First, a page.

" He was right.
The Agency refused to release the final volume of this history, and the National Security Archive is not giving up on the fight.
Keep it secret!
Volume five of the history, written by CIA historian Jack Pfeiffer -- who sued the CIA himself to release the history in 1987, and lost– is described by the CIA as an "Internal Investigation document" that "is an uncritical defense of the CIA officers who planned and executed the Bay of Pigs operation... It offers a polemic of recriminations against CIA officers who later criticized the operation and against those U.S. officials who its author, Dr. Pfeiffer, contends were responsible for the failure of that operation."
While Dr. Pfeiffer's conclusions may or may not be true, FOIA case law appears to be pretty clear that Americans -- who funded the operation and Dr. Pfeiffer's histories -- have the right to read this document and decide for themselves its merits.
Despite the claims of the CIA’s chief historian David Robarge, the document should not remain in the CIA vaults because its conclusions "could cause scholars, journalists, and others interested in the subject at hand to reach an erroneous or distorted view of the Agency’s role."
Historians, after all, are well trained in treating documents -- especially CIA hagiographies sources -- skeptically.
To prevent the public from reading this volume, the CIA has argued that because it is a draft, it is a predecisional document and can be denied under exemption b(5) of the FOIA. Except -- as Davis Sobel, counsel to the National Security Archive points out in our motions -- the case law states otherwise.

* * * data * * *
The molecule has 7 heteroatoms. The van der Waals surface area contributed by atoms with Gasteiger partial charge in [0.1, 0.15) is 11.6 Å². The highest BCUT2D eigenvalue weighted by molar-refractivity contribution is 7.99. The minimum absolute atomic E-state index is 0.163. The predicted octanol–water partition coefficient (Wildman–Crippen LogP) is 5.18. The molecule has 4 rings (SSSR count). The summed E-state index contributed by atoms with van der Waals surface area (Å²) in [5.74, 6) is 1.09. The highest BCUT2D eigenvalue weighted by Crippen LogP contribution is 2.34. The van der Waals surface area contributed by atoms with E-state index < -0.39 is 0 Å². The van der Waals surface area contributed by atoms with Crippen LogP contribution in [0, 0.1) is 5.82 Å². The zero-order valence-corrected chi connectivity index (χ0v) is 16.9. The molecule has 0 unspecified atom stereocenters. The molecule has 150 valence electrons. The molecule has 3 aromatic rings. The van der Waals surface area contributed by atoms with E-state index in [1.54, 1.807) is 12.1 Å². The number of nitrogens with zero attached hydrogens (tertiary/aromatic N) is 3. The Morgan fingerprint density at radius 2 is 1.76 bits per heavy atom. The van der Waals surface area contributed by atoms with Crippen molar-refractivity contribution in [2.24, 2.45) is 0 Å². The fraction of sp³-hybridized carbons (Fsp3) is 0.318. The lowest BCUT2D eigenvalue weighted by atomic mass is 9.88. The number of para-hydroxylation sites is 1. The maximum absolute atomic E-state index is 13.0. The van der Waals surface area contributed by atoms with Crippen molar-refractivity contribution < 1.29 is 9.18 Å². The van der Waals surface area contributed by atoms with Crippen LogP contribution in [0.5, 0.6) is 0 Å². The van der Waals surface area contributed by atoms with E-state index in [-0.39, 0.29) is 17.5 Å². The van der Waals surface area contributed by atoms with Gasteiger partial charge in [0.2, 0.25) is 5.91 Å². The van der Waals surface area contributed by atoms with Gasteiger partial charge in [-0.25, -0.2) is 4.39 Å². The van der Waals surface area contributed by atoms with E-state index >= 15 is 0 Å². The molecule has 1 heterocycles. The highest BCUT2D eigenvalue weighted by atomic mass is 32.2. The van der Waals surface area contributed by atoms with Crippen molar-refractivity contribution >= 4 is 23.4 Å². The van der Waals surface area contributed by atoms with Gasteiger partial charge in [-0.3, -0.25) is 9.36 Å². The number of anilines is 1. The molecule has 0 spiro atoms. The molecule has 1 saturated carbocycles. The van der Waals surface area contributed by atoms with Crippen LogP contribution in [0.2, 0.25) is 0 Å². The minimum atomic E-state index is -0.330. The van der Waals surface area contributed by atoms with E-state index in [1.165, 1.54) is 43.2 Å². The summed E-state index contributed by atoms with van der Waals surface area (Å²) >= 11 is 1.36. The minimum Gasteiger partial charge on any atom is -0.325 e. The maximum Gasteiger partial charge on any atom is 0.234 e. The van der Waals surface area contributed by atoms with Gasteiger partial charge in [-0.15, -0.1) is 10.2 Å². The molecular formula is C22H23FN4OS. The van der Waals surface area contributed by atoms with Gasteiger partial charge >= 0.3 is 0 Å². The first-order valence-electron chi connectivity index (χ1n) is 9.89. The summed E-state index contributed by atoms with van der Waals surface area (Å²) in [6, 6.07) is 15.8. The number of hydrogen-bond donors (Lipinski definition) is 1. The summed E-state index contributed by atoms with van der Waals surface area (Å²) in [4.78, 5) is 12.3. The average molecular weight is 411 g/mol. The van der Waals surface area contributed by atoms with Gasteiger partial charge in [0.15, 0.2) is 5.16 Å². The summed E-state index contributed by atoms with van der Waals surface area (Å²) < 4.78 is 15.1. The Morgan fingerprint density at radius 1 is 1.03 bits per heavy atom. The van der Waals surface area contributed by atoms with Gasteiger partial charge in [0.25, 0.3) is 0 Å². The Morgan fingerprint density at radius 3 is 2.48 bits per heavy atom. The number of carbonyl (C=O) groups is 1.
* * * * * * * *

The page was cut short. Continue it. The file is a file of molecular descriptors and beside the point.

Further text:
President Obama instructed every agency (yes, even the CIA) to "usher in a new era of open government" and apply a "presumption of disclosure... to all decisions involving FOIA."
In response to this instruction, the Department of Justice Office of Information Policy -- responsible for enforcing FOIA throughout the government -- issued its own guidance to agencies (yes, even the CIA), explaining:
"A requested record might be a draft, or a memorandum containing a recommendation. Such records might be properly withheld under Exemption 5, but that should not be the end of the review. Rather, the content of that particular draft and that particular memorandum should be reviewed and a determination made as to whether the agency reasonably foresees that disclosing that particular document, given its age, content, and character, would harm an interest protected by Exemption 5. In making these determinations, agencies should keep in mind that mere 'speculative or abstract fears' are not a sufficient basis for withholding. Instead, the agency must reasonably foresee that disclosure would cause harm...
"For all records, the age of the document and the sensitivity of its content are universal factors that need to be evaluated in making a decision whether to make a discretionary release."